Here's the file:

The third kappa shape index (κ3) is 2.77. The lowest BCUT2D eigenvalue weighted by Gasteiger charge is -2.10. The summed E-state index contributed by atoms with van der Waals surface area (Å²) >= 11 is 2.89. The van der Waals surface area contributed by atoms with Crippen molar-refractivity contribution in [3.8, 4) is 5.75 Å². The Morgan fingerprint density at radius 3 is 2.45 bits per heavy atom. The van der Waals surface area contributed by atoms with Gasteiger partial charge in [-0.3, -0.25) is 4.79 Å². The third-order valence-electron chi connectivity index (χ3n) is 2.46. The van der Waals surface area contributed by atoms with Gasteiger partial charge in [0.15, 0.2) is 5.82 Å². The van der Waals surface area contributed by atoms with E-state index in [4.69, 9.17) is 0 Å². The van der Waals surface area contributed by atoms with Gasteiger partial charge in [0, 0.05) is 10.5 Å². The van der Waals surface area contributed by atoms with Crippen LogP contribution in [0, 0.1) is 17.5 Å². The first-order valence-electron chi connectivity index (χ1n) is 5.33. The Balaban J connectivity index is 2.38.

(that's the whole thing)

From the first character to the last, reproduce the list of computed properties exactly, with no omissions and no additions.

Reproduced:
The third kappa shape index (κ3) is 2.77. The lowest BCUT2D eigenvalue weighted by Gasteiger charge is -2.10. The summed E-state index contributed by atoms with van der Waals surface area (Å²) >= 11 is 2.89. The van der Waals surface area contributed by atoms with Crippen molar-refractivity contribution in [3.8, 4) is 5.75 Å². The Morgan fingerprint density at radius 3 is 2.45 bits per heavy atom. The van der Waals surface area contributed by atoms with Gasteiger partial charge in [-0.3, -0.25) is 4.79 Å². The third-order valence-electron chi connectivity index (χ3n) is 2.46. The van der Waals surface area contributed by atoms with Gasteiger partial charge in [0.15, 0.2) is 5.82 Å². The van der Waals surface area contributed by atoms with E-state index in [4.69, 9.17) is 0 Å². The van der Waals surface area contributed by atoms with Gasteiger partial charge in [0, 0.05) is 10.5 Å². The van der Waals surface area contributed by atoms with Crippen LogP contribution in [0, 0.1) is 17.5 Å². The first-order valence-electron chi connectivity index (χ1n) is 5.33. The Balaban J connectivity index is 2.38.